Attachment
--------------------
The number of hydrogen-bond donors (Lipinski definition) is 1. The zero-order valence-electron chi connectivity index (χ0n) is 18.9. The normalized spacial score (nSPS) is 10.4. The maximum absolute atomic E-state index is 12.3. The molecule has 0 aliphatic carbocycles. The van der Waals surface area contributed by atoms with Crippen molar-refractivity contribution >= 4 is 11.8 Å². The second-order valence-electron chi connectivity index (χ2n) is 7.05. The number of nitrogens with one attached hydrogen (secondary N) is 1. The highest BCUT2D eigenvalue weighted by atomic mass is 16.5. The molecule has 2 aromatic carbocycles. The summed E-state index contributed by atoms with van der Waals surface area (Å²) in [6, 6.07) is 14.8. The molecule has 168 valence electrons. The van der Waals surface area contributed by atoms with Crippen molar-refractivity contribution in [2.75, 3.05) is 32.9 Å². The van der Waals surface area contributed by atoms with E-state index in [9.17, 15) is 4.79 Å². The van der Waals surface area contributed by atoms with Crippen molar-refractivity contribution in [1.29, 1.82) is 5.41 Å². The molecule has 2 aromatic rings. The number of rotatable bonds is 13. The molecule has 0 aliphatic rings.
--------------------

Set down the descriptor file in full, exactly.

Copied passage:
The number of hydrogen-bond donors (Lipinski definition) is 1. The zero-order valence-electron chi connectivity index (χ0n) is 18.9. The normalized spacial score (nSPS) is 10.4. The maximum absolute atomic E-state index is 12.3. The molecule has 0 aliphatic carbocycles. The van der Waals surface area contributed by atoms with Crippen molar-refractivity contribution >= 4 is 11.8 Å². The second-order valence-electron chi connectivity index (χ2n) is 7.05. The number of nitrogens with one attached hydrogen (secondary N) is 1. The highest BCUT2D eigenvalue weighted by atomic mass is 16.5. The molecule has 2 aromatic carbocycles. The summed E-state index contributed by atoms with van der Waals surface area (Å²) in [6, 6.07) is 14.8. The molecule has 168 valence electrons. The van der Waals surface area contributed by atoms with Crippen molar-refractivity contribution in [2.75, 3.05) is 32.9 Å². The van der Waals surface area contributed by atoms with E-state index in [9.17, 15) is 4.79 Å². The van der Waals surface area contributed by atoms with Crippen molar-refractivity contribution in [1.29, 1.82) is 5.41 Å². The molecule has 2 aromatic rings. The number of rotatable bonds is 13. The molecule has 0 aliphatic rings.